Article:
​Help me get into modern music posted by Jonson

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Re: ​Help me get into modern music posted by Jonson on October 13, 2016 @ 10:13 pmReport this post as inappropriate#1
by Dan Ackley Dan Ackley is currently offline. Click to send a message.

[QUOTE id=37081 time=1475810583]

For a long time, I held the same belief as far too many people, that all of the good classical music had already been written and that there was nothing of value in modern classical music. However, I have reversed my stance on this issue, and I am looking to find recommendations for composers, works, and recordings of more modern works (essentially the last 50 years, although not composers like shostakovich or copland who were writing in this time.) I prefer orchestral music, but I am open to other reccommendations. I am open to really any styles, whether in the vein more of Boulez or Rautavaara or whatever.


The good news is that you'll be able to find many works you like. Here is a partial list:

Gorecki - Symphony No. 3 "Symphony of Sorrowful Songs" (1975-6). Be sure you are in a quiet space for this. It is very tonal and easy to appreciate when you listen the first time. You can see this description here: Gorecki Symphony No. 3

Penderecki - Symphony No. 2. If all you know about Pendercki is his Threnody to the Victims of Hiroshima, then you are missing out on his later style. His second symphony is neo-romantic, but with some older parts of his style thrown in. When I heard the premiere, I had just tuned in on NPR and missed the composer and title. At first, I thought that this was a romantic piece I had never heard, but was enjoying. Then I heard some glissandi that reminded me of Threnody. Penderecki - Symphony No. 2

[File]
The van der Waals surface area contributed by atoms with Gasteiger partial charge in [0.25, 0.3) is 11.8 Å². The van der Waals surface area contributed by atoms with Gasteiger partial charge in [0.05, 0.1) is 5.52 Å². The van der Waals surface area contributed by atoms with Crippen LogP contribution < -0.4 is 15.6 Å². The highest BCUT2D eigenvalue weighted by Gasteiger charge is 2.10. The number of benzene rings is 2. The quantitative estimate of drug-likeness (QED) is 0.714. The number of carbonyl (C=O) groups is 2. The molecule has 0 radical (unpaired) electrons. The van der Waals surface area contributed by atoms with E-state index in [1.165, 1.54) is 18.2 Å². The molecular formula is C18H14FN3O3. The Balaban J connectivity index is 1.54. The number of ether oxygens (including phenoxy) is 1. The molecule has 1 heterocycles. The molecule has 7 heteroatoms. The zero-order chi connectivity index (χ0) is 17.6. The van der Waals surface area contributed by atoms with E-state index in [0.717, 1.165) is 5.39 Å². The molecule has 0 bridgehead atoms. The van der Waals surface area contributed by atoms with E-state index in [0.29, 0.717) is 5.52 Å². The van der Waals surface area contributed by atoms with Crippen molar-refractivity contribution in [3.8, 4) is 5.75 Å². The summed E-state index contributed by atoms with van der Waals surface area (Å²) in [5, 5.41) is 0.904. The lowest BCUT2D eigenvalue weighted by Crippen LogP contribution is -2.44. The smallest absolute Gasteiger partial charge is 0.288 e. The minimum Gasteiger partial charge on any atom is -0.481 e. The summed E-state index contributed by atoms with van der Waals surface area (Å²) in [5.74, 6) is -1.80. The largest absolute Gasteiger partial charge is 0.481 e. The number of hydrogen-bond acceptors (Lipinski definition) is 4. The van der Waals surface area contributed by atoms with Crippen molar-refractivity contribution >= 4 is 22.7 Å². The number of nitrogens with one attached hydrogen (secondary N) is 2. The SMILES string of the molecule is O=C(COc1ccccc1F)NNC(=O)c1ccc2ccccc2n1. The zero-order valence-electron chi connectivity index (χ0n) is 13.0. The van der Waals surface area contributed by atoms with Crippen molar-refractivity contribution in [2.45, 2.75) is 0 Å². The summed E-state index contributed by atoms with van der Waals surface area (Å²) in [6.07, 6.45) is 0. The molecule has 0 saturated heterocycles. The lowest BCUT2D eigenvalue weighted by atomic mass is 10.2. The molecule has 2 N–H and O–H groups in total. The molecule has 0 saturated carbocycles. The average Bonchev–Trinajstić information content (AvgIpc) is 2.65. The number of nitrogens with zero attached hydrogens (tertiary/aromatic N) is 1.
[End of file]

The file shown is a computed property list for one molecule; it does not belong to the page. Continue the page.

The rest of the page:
Reich - Vermont Counterpoint (1982). If you like minimalist pieces, this is a good place to start. You can see this description here: Vermont Counterpoint - Boosey/Hawkes

Karel Husa - Music for Prague (1968). This is actually a band piece. In fact, quite a lot of good music is composed for concert band/wind ensemble these days. Music for Prague

Speaking of band:

Alfred Reed - Russian Christmas Music (1944. Yeah, I know it's outside of your 50-years parameter). If you go to just about any band's Christmas concert, the odds are high that you will hear this - it's that good. As you probably know, many piano works are arranged for symphony orchestra (Mussorgsky - Pictures at an Exhibition and others). Band people are acquainted with the many orchestral compositions that are transcribed/arranged for band. It's rare that it happens the other way (band -> orchestra). This is one of them. Russian Christmas Music

H. Owen Reed - La Fiesta Mexicana (1949). This is a three movement piece. See La Fiesta Mex

This should be a good start. I wish you well.

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